A coronavirus vaccine cock-up saw 42 people mistakenly injected with the wrong drug, giving them coronavirus antibodies.
The blunder in Boone County, West Virginia, USA, saw dozens of people who were expecting to receive the Moderna jab instead injected with the Regeneron antibody used to treat infections.
Health officials in West Virginia admitted their mistake, adding that everyone given the wrong injection is being contacted.
The West Virginia National Guard is leading the planning and logistics for distributing the vaccine.
Major Gen. James Hoyer, adjutant general of the West Virginia National Guard, said: "The moment that we were notified of what happened, we acted right away to correct it, and we immediately reviewed and strengthened our protocols to enhance our distribution process to prevent this from happening again."
Outgoing US President Donald Trump credits Regeneron with helping him to recover after he was infected with Covid-19 in November.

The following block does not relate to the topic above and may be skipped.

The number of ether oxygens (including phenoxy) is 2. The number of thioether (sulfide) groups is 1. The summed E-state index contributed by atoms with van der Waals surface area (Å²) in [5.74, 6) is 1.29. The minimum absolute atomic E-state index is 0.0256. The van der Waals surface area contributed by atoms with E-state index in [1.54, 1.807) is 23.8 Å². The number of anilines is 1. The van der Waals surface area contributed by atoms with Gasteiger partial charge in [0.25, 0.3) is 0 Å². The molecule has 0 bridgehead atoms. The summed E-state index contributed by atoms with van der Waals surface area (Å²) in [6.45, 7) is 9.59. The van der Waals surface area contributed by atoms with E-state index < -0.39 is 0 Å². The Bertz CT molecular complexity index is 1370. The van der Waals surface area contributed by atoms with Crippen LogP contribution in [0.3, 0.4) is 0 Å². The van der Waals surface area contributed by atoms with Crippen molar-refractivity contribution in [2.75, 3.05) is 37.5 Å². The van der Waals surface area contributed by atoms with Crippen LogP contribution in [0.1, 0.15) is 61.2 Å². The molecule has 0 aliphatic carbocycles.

Dr Clay Marsh, West Virginia's Covid-19 tsar, said: "The products administered are antibodies that fight Covid-19.
"In fact, this product was the same one that was administered to President Trump when he became infected. While this injection is not harmful, it was substituted for the vaccine.
"But this occurrence provides our leadership team an important opportunity to review and improve the safety and process of vaccination for each West Virginian."
The Moderna vaccine became the second jab to be approved by the US Food and Drug Administration in December.
The second was the Pfizer/BioNTech vaccine being used in the UK.
More than 2.7 million doses of the vaccines have been administered in the United States, according to the Centers for Disease Control and Prevention, and more than 12.4 million have been distributed.
Government officials had promised to vaccinate 20 million people by the end of 2020, falling well short of the target.